Bollywood triggers debate surrounding Kashmiri Hindus
SRINAGAR: A Kashmiri Hindu woman broke down at the premiere of the movie Shikara, a romantic period drama loosely based on the migration of the community from Indian-administered Kashmir at the onset of an armed insurgency.
In a video which went viral on social media, the visibly distressed woman was seen screaming at filmmaker Vidhu Vinod Chopra present at the theater in New Delhi claiming that he had commercialized the tragedy.
“As a Kashmiri Pandit, I disown your movie,” she said, as members of the audience tried to console her.
The visually stunning movie shot largely in scenic Kashmir received a lukewarm response in the box office.
But it has triggered an ongoing debate on the migration of more than 150,000 Kashmiri Pandits from Jammu and Kashmir at the height of insurgency in the disputed region, which is claimed by South Asian nuclear powers India and Pakistan.
In a series of attacks by separatist militants in late 1989 and early 1990, some 215 Kashmiri Pandits were killed, according to official figures, triggering a wave of migration.
Over the years, Kashmiri Pandits sold their properties to Kashmiri Muslims who are fighting for an independent Kashmir or merger with Pakistan.
With this, an entire generation of Kashmiri Hindus have never lived in Kashmir and an entire generation of Kashmiri Muslims grew up never seeing Hindus. Years of hardened and competing political beliefs lie between them.
The Narendra Modi-led government is facilitating their return by giving them jobs and building housing projects.
A similar initiative was launched in 2008 by the Congress-led government, which is currently Modi’s key rival, for Kashmiri Pandits willing to return home.
So far, about 4,200 jobs have been provided and returnees are living in walled and guarded apartment blocks in some parts of the Kashmir Valley.
According to Sanjay Tickoo, a Kashmiri Pandit who never left Kashmir, there are about 400 Pandits who still live in predominantly Muslim neighbourhoods across Kashmir like in the pre-insurgency era.
But an overwhelming number of Kashmiri Hindus want a permanent settlement, an idea they believe only the Hindu nationalist Indian government could execute finally.
That is why many Kashmiri Hindus cheered the loudest when special laws granting autonomy to the Muslim-majority region was scrapped last August.
Anmol Tikoo, Pandit filmmaker and educator, says this has given rise to a stalemate situation which can only be overcome through dialogue between the Kashmiri Muslims and Hindus.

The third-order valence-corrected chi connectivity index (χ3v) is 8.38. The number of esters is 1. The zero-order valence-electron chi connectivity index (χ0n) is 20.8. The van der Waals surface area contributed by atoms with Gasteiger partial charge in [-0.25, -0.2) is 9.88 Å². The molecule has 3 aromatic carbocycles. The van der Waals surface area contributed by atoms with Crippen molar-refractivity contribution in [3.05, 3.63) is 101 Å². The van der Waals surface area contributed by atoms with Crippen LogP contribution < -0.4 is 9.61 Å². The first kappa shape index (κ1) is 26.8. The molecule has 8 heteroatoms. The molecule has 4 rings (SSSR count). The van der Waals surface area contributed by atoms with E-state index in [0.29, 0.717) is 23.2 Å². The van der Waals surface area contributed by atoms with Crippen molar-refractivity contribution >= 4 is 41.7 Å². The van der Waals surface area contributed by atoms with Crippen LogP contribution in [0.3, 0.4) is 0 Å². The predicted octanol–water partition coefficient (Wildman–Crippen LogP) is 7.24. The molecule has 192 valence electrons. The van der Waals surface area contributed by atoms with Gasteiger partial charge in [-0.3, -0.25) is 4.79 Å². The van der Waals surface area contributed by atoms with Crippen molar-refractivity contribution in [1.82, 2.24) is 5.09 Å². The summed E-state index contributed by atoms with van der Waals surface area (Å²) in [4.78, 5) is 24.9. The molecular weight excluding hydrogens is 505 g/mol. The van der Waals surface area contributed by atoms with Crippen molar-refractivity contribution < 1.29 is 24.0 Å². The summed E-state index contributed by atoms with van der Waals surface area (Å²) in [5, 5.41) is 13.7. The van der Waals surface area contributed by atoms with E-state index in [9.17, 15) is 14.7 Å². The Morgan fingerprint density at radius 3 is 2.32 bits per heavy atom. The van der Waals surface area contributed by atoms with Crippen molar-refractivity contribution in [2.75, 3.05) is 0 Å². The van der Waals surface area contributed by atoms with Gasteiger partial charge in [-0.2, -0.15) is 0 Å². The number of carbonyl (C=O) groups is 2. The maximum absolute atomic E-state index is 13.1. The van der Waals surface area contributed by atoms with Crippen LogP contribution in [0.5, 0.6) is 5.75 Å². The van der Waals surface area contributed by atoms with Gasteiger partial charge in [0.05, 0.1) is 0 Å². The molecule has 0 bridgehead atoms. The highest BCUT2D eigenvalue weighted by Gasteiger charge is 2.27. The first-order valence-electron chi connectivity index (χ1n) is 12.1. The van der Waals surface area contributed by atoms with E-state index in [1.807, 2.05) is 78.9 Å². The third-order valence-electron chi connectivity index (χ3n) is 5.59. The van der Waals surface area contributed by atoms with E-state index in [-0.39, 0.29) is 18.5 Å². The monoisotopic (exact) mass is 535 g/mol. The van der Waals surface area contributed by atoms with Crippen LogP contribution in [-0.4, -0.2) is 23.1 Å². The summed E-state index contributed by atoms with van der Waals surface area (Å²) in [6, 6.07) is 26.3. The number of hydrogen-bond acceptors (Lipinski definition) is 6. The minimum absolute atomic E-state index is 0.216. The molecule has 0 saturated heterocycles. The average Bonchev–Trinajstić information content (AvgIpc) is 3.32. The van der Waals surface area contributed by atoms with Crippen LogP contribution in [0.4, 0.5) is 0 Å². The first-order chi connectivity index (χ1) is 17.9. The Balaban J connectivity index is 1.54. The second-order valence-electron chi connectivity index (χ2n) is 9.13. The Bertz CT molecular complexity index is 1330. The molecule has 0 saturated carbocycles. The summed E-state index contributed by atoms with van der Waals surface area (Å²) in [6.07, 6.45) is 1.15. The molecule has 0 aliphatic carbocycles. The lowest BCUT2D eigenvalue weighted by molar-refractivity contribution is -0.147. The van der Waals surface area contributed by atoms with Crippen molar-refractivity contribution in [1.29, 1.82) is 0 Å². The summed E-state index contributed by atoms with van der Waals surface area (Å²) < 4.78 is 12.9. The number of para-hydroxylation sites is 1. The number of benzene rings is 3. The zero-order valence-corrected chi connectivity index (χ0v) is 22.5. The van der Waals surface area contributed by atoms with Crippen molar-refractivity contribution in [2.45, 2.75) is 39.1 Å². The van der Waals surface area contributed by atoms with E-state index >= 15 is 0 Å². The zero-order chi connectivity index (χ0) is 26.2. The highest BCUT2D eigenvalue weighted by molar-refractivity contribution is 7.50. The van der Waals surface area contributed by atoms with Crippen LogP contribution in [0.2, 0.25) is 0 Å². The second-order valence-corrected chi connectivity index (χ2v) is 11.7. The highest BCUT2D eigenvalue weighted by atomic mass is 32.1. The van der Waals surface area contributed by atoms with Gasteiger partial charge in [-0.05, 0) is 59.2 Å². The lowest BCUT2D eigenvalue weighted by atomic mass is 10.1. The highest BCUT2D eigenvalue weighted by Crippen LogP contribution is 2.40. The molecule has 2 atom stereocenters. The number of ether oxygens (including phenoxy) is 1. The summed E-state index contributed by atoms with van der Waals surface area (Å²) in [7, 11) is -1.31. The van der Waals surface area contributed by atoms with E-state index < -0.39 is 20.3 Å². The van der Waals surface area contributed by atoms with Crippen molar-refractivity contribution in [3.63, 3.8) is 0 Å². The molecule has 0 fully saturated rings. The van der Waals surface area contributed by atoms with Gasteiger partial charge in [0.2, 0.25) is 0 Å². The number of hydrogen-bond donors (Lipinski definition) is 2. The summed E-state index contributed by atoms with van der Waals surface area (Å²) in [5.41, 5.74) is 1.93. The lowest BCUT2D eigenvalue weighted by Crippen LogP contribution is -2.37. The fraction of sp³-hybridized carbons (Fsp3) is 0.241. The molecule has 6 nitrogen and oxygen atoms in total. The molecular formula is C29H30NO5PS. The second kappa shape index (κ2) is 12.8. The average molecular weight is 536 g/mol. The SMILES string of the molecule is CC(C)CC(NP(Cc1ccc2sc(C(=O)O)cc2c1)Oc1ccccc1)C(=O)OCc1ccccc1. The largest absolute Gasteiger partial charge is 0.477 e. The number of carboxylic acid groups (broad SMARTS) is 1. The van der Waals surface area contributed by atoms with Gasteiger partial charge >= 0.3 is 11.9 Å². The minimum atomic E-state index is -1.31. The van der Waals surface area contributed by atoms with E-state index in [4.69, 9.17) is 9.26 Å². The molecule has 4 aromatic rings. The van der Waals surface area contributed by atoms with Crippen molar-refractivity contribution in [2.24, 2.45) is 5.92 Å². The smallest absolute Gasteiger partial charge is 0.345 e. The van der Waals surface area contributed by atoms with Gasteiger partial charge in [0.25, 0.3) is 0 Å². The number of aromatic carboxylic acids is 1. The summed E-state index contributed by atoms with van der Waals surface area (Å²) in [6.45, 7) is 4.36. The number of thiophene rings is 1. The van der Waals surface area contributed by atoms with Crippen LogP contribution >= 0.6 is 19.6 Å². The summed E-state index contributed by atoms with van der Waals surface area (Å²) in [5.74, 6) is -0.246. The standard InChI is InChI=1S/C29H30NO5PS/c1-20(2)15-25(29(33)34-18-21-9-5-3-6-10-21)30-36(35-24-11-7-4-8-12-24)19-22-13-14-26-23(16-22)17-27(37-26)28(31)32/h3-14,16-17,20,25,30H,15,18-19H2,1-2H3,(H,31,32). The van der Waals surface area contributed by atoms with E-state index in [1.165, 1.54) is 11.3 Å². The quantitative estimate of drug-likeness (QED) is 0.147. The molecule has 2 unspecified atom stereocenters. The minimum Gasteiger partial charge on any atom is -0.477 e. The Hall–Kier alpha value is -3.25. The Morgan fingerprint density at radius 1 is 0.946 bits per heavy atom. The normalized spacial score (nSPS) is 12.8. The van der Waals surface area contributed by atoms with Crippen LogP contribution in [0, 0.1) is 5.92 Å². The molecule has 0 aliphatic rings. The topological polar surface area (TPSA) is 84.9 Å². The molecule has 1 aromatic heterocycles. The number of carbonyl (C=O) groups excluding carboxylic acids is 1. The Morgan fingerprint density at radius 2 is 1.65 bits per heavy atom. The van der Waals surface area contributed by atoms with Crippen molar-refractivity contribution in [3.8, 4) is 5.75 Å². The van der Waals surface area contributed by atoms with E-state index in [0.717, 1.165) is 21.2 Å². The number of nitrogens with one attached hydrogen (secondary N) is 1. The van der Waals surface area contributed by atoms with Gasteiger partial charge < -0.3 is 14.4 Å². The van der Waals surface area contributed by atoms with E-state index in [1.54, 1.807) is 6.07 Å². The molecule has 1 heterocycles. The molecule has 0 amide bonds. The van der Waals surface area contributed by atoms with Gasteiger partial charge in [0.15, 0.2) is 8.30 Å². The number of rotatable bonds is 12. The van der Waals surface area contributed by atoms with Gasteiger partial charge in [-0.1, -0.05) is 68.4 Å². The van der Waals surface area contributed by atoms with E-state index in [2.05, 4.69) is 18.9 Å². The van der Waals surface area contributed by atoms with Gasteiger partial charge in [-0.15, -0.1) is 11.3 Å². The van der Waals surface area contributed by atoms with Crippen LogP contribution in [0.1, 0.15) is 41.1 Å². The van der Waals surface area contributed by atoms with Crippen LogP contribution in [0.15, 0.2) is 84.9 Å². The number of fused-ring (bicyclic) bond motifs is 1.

“Nobody can deny the fact that Kashmiri Pandits are Kashmiris and belong to Kashmir. The issue recently reverberated in the U.S. Congress,” he said.
Many Pandit intellectuals have accused the Indian state of exploiting the community’s exile for political ends.
When Jammu and Kashmir was stripped of its autonomous character, Nishita Trisal, an American-Kashmiri Pandit academic wrote in Washington Post: “With this sleight of hand, the government has resuscitated an old strategy of instrumentalising the pain and loss of Kashmiri Pandits to legitimize its violence against Kashmiri Muslims.
“They have stoked Kashmiri Pandits’ felt experience of injustice by pitting Pandit and Muslim suffering against each other.”
On social media sites, whenever a Kashmiri Muslim posts news about human rights abuses by Indian forces, more often than not a stock phrase pops up in the comments section: “What about Kashmiri Pandits?”
This question, Tikoo says, needs to be replaced with questions that will help overcome the inherent trauma this carries with it.
“The most important thing is that both communities recognize the strategic mistake they have committed by not engaging with each other. They have been so busy taking positions that they have gone adrift,” he said.
Tickoo, who heads a welfare group for Kashmiri Pandits, said an honest initiative should get the two communities to sit with the government to decide on a roadmap.
“Scrapping special laws didn’t make Kashmiri Muslims Indian. It didn’t make our return easy. All of us have to give space to each other,” he added.
In fact, says Satish Mahaldar, a Delhi-based Pandit activist, the government has actually stymied chances of a peaceful return of Kashmiri Pandits. He said all pro-India politicians in Kashmir talked about, and some actually worked for, return of the exiled community.
“Some of these people [Pandits] are American citizens. They don’t want reconciliation. An American citizen can’t tell me how I should return to my homeland. We have to explore ways of peace and understand each other’s pain. There is no other way,” he told Anadolu Agency.
One reviewer has been critical of Shikara director Chopra for burying politics under “the garb of love and hope.” But, it appears, politics is burying hopes of the acrimony-free return of Pandits.